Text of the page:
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Fright Night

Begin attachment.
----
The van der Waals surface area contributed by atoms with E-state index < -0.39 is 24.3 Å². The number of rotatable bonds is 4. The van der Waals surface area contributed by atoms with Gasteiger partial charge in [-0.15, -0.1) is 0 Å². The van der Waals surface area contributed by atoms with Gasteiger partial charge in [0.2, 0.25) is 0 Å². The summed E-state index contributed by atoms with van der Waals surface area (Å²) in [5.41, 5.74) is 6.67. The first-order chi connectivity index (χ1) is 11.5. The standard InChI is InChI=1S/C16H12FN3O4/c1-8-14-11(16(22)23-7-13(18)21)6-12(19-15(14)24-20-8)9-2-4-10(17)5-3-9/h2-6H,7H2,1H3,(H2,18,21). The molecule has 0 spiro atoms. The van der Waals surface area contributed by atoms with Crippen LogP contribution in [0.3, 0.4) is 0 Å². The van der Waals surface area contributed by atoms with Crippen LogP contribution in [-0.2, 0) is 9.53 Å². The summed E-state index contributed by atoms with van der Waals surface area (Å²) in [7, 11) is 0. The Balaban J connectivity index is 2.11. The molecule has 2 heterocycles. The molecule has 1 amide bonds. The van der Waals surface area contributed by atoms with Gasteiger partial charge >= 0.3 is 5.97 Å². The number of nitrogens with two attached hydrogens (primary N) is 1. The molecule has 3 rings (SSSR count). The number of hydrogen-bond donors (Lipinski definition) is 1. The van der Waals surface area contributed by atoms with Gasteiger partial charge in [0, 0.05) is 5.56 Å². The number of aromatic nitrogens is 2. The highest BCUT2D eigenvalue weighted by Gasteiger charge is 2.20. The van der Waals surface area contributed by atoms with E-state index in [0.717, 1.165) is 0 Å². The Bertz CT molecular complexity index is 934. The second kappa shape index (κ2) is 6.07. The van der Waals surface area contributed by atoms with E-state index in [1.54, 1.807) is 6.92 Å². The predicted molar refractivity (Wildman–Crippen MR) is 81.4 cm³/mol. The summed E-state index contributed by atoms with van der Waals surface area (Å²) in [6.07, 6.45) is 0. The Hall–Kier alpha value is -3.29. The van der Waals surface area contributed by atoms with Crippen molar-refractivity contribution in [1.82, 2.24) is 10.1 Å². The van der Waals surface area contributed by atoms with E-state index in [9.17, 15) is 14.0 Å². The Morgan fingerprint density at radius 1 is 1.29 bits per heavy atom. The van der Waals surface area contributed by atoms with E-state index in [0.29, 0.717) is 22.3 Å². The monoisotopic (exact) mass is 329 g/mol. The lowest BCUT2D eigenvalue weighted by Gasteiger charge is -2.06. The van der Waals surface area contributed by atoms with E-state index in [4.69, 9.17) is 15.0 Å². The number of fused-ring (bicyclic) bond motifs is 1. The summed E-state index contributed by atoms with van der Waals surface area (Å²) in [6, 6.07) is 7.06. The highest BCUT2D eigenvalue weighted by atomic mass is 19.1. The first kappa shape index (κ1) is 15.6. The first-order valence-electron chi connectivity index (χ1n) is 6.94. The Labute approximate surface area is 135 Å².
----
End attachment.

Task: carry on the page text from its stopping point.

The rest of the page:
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Did you hear that?” my husband whispered. “Yes,” I said, clutching my blanket tightly around my neck. It was 3 a.m. and outside the door of our inn room, we could hear footsteps clattering up and down the stairs. Footsteps in a house that was empty, except for the two of us. “It must be Charles Oldfield’s ghost,” I said in a strangled voice. Hubs’ teeth chattered. Three hours east of Nashville, Rugby, Tenn., is famous both for its Victorian-era structures and, as Hubs and I would learn after staying in one of the town’s bed-and-breakfasts, its ghosts. When we checked in at the 125-year-old Newbury House that night for a weekend getaway, we thought we had the place to ourselves. But as we learned from entries left in the rooms’ guest journals, some of the former boardinghouse’s tenants apparently never left the premises. “The woman who was staying in Room 2 screamed and came hysterically downstairs,” wrote Carol from Lascassas about her recent stay. “She said a man whispered in her ear, ‘Hey Girly.’ I went upstairs and said, ‘So you like to scare girls, do you? Well here I am, give it a shot.’ Suddenly, the hangers began to swing significantly, like an unseen hand was pushing them.” British colonist Charles Oldfield died of heart failure in Room 2 more than a century ago. Legend has it that he’s been hanging around the house ever since, slamming doors, tickling toes and sending the more sensitive guests into paroxysms of terror. After Hubs and I spent a sleepless night listening to Charlie’s supernatural antics, we knew we had to bring our kids back for an Oldfield-style haunting. That’s how we ended up celebrating my 16-year-old’s birthday at the house last weekend, renting all six rooms for our family and her friends. We started off the party with a ghost tour led by a historical guide before returning to the inn and reading aloud from the guests’ journals. “Odd occurrence at 3:00 a.m.,” wrote Jim of Tullahoma. “We were the only guests, but heard something walk down the hall and shut the door to the end bedroom. When we got up, we looked in the bedroom and it was untouched from our night-before inspection.” “It had to be Charles,” the girls solemnly concurred. After reading a few more peculiar entries, they had sufficiently worked themselves into a high-decibel frenzy. “Janie, come with me to the bathroom!” Amy screeched as the girls gathered around a Ouija board in the parlor. “I’m afraid to go alone!” Two minutes later, the pair ran shrieking from the hallway lavatory. “Charles poked me on the butt!” Amy yelled. Yep. These girls were primed for some paranormal activity, all right. But was I? Nightfall found me walking to a nearby café on a dark, gravel road just outside the house. Before I knew what was happening, my ankle turned sideways. I used the side of my foot to keep myself from falling, bearing down hard on the outside bone, which promptly fractured. “FUUUH...,” I bellowed, forgetting in that excruciating moment that my 13-year-old was walking beside me. “UUH,” I finished lamely. “Fuh. That hurt.” Obviously, Charles had pushed me. The bastard. What had I ever done to him, besides bring a bunch of cute young girls to his Victorian bachelor pad? I spent the rest of the evening with a big sack of ice on my swollen foot, staring darkly into the parlor fire. Charles wisely stayed away. “If I so much as hear a peep out of you, Oldfield, I’ll kick your invisible ass all the way to Perry County,” I said aloud before turning out the lamp beside my bed that night. “And you will not like it there, let me tell you.” It worked. My room was as quiet as the grave until 3:20 a.m., when I woke to find a wavy apparition staring mournfully down at me. “What the…” I said confusedly. “I thought I told you not to bother me.” “I just wanted to say sorry about the foot,” Charles responded. “The worst thing I’ve done up to now is give someone an asthma attack. I’m really not a bad guy.” “Just misunderstood?” I asked sarcastically. He nodded. I shook my head. “You know, I could have you exorcised for this,” I threatened. Charlie blanched. I felt bad. “But maybe we can work something out.” I thought for a moment. “OK, go upstairs and scare the girls. Not too much. Just give them something to remember.” Charlie smiled. “Done,” he promised, before disappearing. The next morning, the girls tumbled downstairs with a host of strange incidents to report. The hallway lights had turned on and off from 3 a.m. onward, all by themselves. The alarm clock in Room 2 went off three different times throughout the night. Even Hubs claimed to have heard men’s voices in the hallway. Of course, you might have scientific explanations for all of these occurrences, but come on. Humor me. It’s my ghost story, and I’m sticking to it.

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